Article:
Unlike traditional washer manufacturers who produce washers that conform to either USS, SAE, DIN or other standards, Brewster specializes in manufacturing custom parts while conforming to the customer’s specifications or blueprints. “Our washers are built like our byline says: ‘Your blueprint is our catalog,’” Freda adds.
The company doesn’t charge for tooling on orders or have any minimum quantity requirements. Its washers and specialty metal parts are made from a variety of materials: both pre-tempered and annealed steel; stainless steel in all grades and hardness specifications; copper; brass; aluminum; phosphor bronze as well as semi-exotics such as Inconel and Monel.
It also manufactures parts from PTFE, Mylar, Nylon, Nylatron and plastics in a variety of colors to meet customer specifications. “We also do a lot of plastic parts for certain automotive and specialty bicycle customers,” Freda states.
Brewster Washers takes pride in the fact that its parts are made by an American workforce using only U.S.A.-sourced materials.
“Made in the USA” is a traditional mark and label used by many manufacturers. But the statement can be misleading. In today’s competitive marketplace many manufacturers seek international off-shore sources for raw materials and components. As a result, many of the “Made in the USA” bearings are finished and assembled in the United States but contain components and materials that have been produced off shore. That’s not the case with Brewster Washers.
The company follows requirements and regulations defined by the Defense Federal Acquisition Regulations Supplement, commonly known as DFARS. Some of those include showing a preference for domestic specialty metals and that a certain percentage of a company’s components are mined, produced, or manufactured in the United States.
“We are a DFARS company,” Freda says. “All of our materials are American-made. Any material I buy has to be from an American company or an allied company – aluminum is the exception.”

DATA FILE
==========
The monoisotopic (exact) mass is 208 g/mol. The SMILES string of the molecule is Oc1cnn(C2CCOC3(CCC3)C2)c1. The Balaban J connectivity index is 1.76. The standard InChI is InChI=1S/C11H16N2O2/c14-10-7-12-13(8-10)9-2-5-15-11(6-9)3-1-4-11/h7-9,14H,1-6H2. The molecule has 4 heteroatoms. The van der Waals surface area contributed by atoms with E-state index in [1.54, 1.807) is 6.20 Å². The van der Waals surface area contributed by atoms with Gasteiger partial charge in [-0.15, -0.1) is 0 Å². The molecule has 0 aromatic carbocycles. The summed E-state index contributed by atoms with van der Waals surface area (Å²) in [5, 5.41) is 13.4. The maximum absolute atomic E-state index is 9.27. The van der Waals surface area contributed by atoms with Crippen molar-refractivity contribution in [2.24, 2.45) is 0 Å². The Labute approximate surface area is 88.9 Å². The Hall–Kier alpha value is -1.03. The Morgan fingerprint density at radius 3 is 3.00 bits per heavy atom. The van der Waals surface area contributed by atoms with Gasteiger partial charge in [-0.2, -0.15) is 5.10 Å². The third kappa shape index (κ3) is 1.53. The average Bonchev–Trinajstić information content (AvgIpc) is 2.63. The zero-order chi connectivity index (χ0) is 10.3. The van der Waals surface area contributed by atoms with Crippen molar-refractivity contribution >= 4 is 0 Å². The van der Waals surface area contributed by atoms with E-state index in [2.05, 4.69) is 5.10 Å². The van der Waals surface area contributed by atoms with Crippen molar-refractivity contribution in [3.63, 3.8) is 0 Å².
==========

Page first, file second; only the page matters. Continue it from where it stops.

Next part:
Reaching Its Milestone
William H. Brewster, Jr., Inc., also known as Brewster Washers, celebrated its 100th Anniversary on March 15. The company was established in 1919 by William (Bill) Brewster, an accomplished tool and die maker.
Originally located in Newark, N.J., the company used to manufacture tools, dies and metal stampings for metal working firms. A proponent of “old school” traditions, its founder was a craftsman proud of his trade, his tools and his commitment to the virtue of hard work.
He shared his passion for the industry with his two daughters, Katherine and Marguerite, both of whom he personally trained and mentored in the highly-specialized field of manufacturing precision round washers, shims and discs.
After Bill Brewster’s death in 1958, the company relocated to Fairfield, N.J. Katherine and Marguerite Brewster shared the responsibility of carrying on their father’s legacy.
With Marguerite’s passing in 2000, and Katherine’s in 2010, leadership of the company passed to Salvatore Freda Sr., a member of the Brewster team since 1952.
“Bill Brewster started the company but my father worked here for 56 years,” Freda says. “We were like family. When I first walked into this factory with my father, I was 13. I worked here during high school and through college as a tool-and-die apprentice.”
Upon Freda Sr.’s retirement in 2012, Salvatore Freda Jr., who now had more than 20 years experience working for the company, assumed the role of president and has opened the door to include odd shaped flat custom precision parts.
“The other precision parts that we are making out of flat materials today are manufactured on our EDM machine,” Freda says.
Freda helped revitalize and modernize the company by setting up automatic presses. “We have three coil-fed presses now,” Freda says. “It’s faster with coils than buying the material in sheets and feeding it manually by strips.”
Freda also made sure that the company developed a website and started new marketing and advertising campaigns. “I expanded the advertising into different areas and it took off,” he adds.
When Bill Brewster founded the company, he wanted to deliver certain qualities to his customers. Today, the company continues with the same commitment to those qualities that its founder instilled in his employees – delivery, price and quality.
The company believes that those three qualities have kept it in business for 100 years and will continue for the next century.
“We’re growing increasingly each year and the company will grow as our industries grow and as space travel expands,” Freda says. “They will need new products for their technology. We just have to keep pace with that technology and the evolution of industry as it advances.”